Amit Varma is a writer based in Mumbai. He worked in journalism for over a decade, and won the Bastiat Prize for Journalism in 2007. His bestselling novel, My Friend Sancho, was published in 2009. He is best known for his blog, India Uncut. His current project is a non-fiction book about the lack of personal and economic freedoms in post-Independence India.
It takes a special skill to nail the essence of a writer in one pithy sentence, and Chandrahas Choudhury does just that when he describes Shashi Tharoor’s The Elephant, the Tiger and the Cellphone as “a ragbag of columns and op-eds in which ancient platitudes, second-hand insights, and tacky witticisms are aimed at the reader with a quite breathtaking conviction.”
Anyone who has read Tharoor’s Sunday column in the Times of India will surely sigh and agree. My beef with Tharoor, though, is not with his monumental banality or his lack of insight, but with his double-standards on matters like free speech. For example, in a piece earlier this year, he correctly supported MF Husain, but refused to stand up for the Danish cartoonists. He wrote:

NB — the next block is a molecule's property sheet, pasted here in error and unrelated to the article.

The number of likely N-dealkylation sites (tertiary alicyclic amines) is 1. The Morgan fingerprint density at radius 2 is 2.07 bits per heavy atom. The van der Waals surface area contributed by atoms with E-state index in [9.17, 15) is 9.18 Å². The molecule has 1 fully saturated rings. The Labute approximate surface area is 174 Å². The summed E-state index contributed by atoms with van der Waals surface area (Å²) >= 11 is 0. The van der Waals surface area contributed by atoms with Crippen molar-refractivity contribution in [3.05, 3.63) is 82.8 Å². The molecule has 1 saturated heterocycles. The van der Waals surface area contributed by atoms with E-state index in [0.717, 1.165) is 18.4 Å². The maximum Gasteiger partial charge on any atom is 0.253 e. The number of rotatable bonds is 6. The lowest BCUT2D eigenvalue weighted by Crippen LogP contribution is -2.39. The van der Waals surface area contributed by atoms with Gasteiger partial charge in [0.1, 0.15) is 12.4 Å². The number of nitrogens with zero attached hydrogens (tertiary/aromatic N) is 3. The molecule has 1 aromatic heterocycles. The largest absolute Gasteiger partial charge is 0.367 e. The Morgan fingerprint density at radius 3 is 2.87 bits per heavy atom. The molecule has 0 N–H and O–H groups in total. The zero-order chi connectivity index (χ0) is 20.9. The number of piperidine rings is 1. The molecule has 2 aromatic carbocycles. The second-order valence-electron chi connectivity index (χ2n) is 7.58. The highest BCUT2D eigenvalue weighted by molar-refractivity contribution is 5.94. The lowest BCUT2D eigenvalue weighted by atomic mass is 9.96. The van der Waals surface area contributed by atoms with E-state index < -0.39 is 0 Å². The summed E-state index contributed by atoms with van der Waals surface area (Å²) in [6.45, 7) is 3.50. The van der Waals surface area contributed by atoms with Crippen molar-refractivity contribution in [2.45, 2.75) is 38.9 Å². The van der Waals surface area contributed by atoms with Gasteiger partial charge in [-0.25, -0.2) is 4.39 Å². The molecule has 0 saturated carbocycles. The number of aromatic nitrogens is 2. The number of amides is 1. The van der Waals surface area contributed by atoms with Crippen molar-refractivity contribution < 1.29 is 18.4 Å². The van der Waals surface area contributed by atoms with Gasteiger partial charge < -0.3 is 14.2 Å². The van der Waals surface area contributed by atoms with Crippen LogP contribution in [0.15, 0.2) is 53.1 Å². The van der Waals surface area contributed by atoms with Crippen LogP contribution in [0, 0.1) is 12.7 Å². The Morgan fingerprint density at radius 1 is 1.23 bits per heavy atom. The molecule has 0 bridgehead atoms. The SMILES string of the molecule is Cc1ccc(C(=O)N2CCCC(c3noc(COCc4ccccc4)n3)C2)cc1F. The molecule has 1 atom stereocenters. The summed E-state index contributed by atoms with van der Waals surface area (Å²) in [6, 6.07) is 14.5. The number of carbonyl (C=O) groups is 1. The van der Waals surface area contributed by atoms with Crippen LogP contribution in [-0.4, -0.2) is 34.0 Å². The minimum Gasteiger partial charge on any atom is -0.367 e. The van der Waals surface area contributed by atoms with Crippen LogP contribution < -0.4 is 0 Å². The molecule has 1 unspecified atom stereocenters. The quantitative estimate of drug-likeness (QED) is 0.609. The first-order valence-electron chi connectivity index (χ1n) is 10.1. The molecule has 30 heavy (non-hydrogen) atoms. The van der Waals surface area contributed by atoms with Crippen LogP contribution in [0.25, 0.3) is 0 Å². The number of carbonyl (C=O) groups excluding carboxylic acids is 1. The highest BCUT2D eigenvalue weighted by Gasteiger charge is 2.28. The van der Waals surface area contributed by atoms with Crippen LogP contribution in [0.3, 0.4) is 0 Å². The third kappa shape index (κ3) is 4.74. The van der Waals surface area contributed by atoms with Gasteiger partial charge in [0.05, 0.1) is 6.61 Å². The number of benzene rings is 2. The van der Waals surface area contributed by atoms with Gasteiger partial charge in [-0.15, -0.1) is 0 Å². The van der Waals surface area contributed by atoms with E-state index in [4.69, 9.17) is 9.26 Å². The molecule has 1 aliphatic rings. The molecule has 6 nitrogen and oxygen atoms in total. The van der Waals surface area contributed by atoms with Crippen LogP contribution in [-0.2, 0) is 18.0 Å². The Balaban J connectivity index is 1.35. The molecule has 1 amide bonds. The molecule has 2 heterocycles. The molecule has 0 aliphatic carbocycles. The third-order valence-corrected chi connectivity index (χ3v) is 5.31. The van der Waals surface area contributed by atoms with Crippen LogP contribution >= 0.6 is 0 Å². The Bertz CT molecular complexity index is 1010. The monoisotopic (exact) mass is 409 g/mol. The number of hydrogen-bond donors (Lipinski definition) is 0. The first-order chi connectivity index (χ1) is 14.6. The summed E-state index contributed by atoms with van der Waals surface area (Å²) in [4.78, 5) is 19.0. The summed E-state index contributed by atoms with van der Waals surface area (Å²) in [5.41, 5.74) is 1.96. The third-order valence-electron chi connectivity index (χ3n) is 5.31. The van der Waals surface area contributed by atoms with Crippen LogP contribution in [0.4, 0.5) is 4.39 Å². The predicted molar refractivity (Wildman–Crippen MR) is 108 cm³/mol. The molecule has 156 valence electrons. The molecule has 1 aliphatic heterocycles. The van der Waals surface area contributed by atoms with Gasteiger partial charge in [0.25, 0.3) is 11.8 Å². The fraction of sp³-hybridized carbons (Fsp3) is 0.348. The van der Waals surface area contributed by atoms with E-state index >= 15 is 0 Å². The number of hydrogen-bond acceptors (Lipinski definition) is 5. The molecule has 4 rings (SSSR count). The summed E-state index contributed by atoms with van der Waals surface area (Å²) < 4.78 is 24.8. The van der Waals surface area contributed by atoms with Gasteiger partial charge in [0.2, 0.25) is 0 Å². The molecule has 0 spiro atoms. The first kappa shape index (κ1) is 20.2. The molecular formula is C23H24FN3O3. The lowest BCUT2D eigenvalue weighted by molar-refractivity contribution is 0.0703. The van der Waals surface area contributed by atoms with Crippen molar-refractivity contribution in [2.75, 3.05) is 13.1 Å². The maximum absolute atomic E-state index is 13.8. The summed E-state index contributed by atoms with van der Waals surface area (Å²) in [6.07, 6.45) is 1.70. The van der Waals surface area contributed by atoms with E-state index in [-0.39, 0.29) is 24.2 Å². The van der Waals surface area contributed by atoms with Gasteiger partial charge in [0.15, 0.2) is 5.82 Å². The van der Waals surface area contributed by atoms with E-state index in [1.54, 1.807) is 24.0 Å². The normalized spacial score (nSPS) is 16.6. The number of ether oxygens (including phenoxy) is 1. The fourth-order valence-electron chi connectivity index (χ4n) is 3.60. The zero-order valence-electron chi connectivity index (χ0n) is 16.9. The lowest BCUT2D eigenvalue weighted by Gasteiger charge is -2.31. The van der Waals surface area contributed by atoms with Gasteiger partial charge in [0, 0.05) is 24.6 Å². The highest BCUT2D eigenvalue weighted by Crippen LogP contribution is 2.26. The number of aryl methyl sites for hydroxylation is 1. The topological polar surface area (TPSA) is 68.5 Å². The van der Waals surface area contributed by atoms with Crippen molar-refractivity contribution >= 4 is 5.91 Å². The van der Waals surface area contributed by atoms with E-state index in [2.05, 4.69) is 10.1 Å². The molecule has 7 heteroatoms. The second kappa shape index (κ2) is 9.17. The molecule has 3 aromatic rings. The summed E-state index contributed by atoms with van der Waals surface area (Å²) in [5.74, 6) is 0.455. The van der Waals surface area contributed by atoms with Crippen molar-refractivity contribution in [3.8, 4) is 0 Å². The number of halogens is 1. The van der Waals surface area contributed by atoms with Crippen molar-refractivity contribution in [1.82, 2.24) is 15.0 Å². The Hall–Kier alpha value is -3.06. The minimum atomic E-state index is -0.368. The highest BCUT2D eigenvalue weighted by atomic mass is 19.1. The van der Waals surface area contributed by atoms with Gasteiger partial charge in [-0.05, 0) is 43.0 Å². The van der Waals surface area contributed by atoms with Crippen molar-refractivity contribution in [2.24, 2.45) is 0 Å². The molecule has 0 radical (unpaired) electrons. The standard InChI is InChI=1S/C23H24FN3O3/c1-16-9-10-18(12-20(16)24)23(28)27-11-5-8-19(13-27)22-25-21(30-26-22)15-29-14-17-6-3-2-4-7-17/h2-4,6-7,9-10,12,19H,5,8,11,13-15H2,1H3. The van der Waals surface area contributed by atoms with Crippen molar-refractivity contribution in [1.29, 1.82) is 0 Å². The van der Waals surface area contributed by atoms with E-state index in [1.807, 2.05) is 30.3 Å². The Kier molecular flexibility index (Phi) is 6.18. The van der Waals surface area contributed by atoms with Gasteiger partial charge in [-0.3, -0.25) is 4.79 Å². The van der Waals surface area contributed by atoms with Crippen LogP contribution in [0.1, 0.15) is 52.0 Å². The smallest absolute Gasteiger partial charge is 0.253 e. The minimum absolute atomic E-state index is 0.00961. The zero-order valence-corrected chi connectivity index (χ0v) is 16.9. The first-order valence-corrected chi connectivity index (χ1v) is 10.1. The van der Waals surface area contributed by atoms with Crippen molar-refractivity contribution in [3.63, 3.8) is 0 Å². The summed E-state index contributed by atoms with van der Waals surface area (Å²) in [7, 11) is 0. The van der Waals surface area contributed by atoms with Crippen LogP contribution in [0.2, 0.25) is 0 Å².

[I]‘d like to deal with those who’ve questioned my own record: many have written to ask whether I have spoken out in favour of freedom of expression elsewhere (I have, for decades, and continue to do so); whether I have publicly defended Salman Rushdie over The Satanic Verses (I have, widely, and in writing as well as in person); and whether I have spoken in favour of the Danish cartoons of the Prophet Mohammed (I have not, because I consider them a needless provocation). The last line of questioning, I must say, irritated me; those who draw a parallel between Husain’s art and a bunch of cartoons have not begun to understand the first thing about either.
This excerpt makes clear, of course, that Tharoor does not understand the first thing about free speech—if it was only allowed to those whose expression has the approval of tasteful commissars like Tharoor, what meaning would freedom have at all?
One of the things Chandrahas points out in his review, by the way, is how “one of Tharoor’s main subjects” is “the ‘I’” And indeed, in the first sentence of the excerpt I quoted above, there are eight ‘I’s and one ‘my’. Prolific.
Also read: Why Indian ‘liberals’ aren’t quite liberal.
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